Guest column: A semester at sea

Danielle Martin

For two months, I woke up to the soft lull of the Mediterranean Sea. Every few days, I woke up in a new country. Every few days, I had to quickly master how to say, “hello,” “please,” and “thank you” in another language.

During the summer, I sailed with Semester at Sea, a unique program offering students (undergraduate and graduate alike) the opportunity to visit up to 12 countries in one semester. During my voyage, we visited England, Morocco, Turkey, Greece, Italy, Malta, France, Spain and Portugal.

Because of this incredible voyage I had the opportunity to visit the Center for Cross Cultural Learning in Rabat, Morocco, where the Center’s founder and academic director, Abdelhay Moudden, introduced us to politics, religious life and one of the world’s few remaining monarchies, In Turkey, we enjoyed hospitality and tea in markets as well as spoke with officials from the Antalya Water and Wastewater Administration General Directorate, who informed my class about environmental policies in the municipality. In Crete, Greece, I was able to visit the newly opened museum of natural history, with live reptiles, fossil exhibitions and even an earthquake simulator (you can imagine my delight as a native Californian).

In Italy, we saw the Colosseum and other great monuments, and, of course, indulged in the world’s best pizza. Malta, an island nation, is home to the world’s oldest freestanding megaliths, which we were able to visit on the island of Gozo. In France, I was able to converse with native speakers and improve my language skills, and in Spain, we learned about styles of and representations in architecture when we visited La Sagrada Familia. In Portugal, we walked long stretches of narrow streets and observed an entirely different schedule for life (dinner before 11 p.m.? Forget it.)

Throughout the voyage, we had guests such as State Department ambassador Maura Harty. We also lived with an international crew. The crew members came from almost any country you could think of: South Africa, the Philippines, Jamaica, Bulgaria and more. The diversity among the students and professors, who were all from different states and universities, contributed to the rich learning environment aboard the MV Explorer.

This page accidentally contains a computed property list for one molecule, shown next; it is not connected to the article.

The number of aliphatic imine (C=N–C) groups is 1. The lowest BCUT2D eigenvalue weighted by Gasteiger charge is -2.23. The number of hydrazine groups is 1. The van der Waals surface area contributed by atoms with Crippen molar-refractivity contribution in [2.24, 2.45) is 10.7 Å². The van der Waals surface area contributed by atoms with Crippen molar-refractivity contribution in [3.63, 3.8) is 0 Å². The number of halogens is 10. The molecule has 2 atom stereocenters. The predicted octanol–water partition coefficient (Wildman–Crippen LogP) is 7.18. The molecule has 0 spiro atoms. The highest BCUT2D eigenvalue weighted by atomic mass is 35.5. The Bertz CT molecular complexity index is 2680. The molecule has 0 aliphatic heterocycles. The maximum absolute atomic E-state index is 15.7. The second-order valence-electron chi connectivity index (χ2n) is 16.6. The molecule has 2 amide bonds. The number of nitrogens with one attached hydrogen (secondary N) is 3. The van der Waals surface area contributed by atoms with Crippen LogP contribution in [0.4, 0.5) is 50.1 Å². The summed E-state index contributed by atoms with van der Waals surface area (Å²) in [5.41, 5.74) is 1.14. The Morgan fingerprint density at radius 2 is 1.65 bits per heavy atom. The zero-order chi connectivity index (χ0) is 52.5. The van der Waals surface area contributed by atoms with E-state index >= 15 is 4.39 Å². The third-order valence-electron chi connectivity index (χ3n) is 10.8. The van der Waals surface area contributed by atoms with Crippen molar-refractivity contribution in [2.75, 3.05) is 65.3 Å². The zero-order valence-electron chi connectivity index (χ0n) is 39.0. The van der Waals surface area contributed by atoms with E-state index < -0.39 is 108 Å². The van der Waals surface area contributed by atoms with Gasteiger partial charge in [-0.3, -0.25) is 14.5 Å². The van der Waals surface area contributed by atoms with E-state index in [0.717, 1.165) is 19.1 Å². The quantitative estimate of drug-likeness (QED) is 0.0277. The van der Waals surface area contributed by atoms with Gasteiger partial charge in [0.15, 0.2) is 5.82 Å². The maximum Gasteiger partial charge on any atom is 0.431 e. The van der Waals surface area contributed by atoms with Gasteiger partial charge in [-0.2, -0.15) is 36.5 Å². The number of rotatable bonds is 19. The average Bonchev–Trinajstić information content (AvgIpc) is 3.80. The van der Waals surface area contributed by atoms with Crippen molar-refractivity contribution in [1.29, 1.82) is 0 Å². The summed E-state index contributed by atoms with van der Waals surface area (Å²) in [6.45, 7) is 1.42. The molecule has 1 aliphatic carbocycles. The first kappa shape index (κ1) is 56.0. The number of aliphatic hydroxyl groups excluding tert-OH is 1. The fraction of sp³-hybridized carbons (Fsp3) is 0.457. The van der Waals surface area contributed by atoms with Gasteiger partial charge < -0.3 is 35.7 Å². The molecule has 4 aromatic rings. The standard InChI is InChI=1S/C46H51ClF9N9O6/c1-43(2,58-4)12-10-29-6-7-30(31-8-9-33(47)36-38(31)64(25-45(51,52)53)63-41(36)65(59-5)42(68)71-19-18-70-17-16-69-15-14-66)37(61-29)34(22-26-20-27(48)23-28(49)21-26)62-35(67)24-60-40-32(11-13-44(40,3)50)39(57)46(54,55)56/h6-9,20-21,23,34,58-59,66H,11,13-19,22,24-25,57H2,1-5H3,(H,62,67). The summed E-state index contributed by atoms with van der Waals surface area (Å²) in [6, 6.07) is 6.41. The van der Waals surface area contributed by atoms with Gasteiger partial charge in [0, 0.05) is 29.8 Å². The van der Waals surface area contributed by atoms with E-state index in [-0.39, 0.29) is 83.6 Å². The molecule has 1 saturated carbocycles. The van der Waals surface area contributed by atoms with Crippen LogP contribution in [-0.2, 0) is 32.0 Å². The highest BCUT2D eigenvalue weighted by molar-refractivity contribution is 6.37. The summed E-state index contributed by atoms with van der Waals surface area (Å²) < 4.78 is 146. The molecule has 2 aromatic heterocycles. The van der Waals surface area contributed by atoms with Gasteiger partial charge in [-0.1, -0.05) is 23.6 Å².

Travel changed me in so many beneficial ways: I am now more educated, of course, but also more grateful, more confident and more aware of my own culture. Visiting these different cultures had an impact that, at first, seemed paradoxical. It’s clear to me that humanity is universal, and people are people, wherever they live. I met individuals who greeted my foreignness with hostility, even while I quietly sipped a beer and sent a note to my loved ones, letting them know that I was indeed having “the experience of a lifetime.” But mostly, I met warm people who wanted to engage and have a multicultural experience themselves.

So why am I sharing all of this with you? I want you to know that you can experience this as well. My background is one of poverty and motivation to ascend via education. Travel is undeniably the best education you can receive. And you can, regardless of your financial situation, go on a voyage yourself. Semester at Sea offers considerable financial aid, from need to merit grants. Also, the Office of Global Education here have its own list of study abroad scholarships and a very helpful staff dedicated to getting you wherever you want to go. Should you decide you are interested in Semester at Sea, visit semesteratsea.org. In fact, you’re all welcome to contact me. As an SAS Global Ambassador, it’s my job to help aspiring voyagers get on the ship. So, when will you embark?

Contact Danielle Martin at [email protected]